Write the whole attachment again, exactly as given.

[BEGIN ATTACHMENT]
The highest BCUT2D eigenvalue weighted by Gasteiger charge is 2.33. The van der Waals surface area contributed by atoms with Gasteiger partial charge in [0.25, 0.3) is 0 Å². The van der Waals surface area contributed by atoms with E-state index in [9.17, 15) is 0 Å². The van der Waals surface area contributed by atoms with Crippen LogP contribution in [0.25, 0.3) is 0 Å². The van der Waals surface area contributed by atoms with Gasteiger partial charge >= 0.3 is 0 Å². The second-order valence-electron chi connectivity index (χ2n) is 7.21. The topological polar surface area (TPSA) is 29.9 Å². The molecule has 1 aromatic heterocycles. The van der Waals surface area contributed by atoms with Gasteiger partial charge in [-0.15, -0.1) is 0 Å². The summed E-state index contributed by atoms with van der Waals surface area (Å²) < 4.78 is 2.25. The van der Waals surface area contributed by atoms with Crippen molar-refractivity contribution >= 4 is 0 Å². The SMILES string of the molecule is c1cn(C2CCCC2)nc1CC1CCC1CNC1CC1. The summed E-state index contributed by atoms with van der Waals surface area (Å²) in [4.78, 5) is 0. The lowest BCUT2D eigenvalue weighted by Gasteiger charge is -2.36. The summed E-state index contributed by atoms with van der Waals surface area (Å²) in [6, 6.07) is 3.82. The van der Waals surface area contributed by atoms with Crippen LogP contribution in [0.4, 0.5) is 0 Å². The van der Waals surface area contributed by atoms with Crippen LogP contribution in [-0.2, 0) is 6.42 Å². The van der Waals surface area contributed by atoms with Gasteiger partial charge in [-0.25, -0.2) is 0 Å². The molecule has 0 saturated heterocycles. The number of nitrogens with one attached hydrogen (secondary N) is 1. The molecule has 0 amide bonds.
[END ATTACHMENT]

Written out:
The highest BCUT2D eigenvalue weighted by Gasteiger charge is 2.33. The van der Waals surface area contributed by atoms with Gasteiger partial charge in [0.25, 0.3) is 0 Å². The van der Waals surface area contributed by atoms with E-state index in [9.17, 15) is 0 Å². The van der Waals surface area contributed by atoms with Crippen LogP contribution in [0.25, 0.3) is 0 Å². The van der Waals surface area contributed by atoms with Gasteiger partial charge >= 0.3 is 0 Å². The second-order valence-electron chi connectivity index (χ2n) is 7.21. The topological polar surface area (TPSA) is 29.9 Å². The molecule has 1 aromatic heterocycles. The van der Waals surface area contributed by atoms with Gasteiger partial charge in [-0.15, -0.1) is 0 Å². The summed E-state index contributed by atoms with van der Waals surface area (Å²) < 4.78 is 2.25. The van der Waals surface area contributed by atoms with Crippen molar-refractivity contribution >= 4 is 0 Å². The SMILES string of the molecule is c1cn(C2CCCC2)nc1CC1CCC1CNC1CC1. The summed E-state index contributed by atoms with van der Waals surface area (Å²) in [4.78, 5) is 0. The lowest BCUT2D eigenvalue weighted by Gasteiger charge is -2.36. The summed E-state index contributed by atoms with van der Waals surface area (Å²) in [6, 6.07) is 3.82. The van der Waals surface area contributed by atoms with Crippen LogP contribution in [0.4, 0.5) is 0 Å². The van der Waals surface area contributed by atoms with Crippen LogP contribution in [-0.2, 0) is 6.42 Å². The van der Waals surface area contributed by atoms with Gasteiger partial charge in [-0.25, -0.2) is 0 Å². The molecule has 0 saturated heterocycles. The number of nitrogens with one attached hydrogen (secondary N) is 1. The molecule has 0 amide bonds.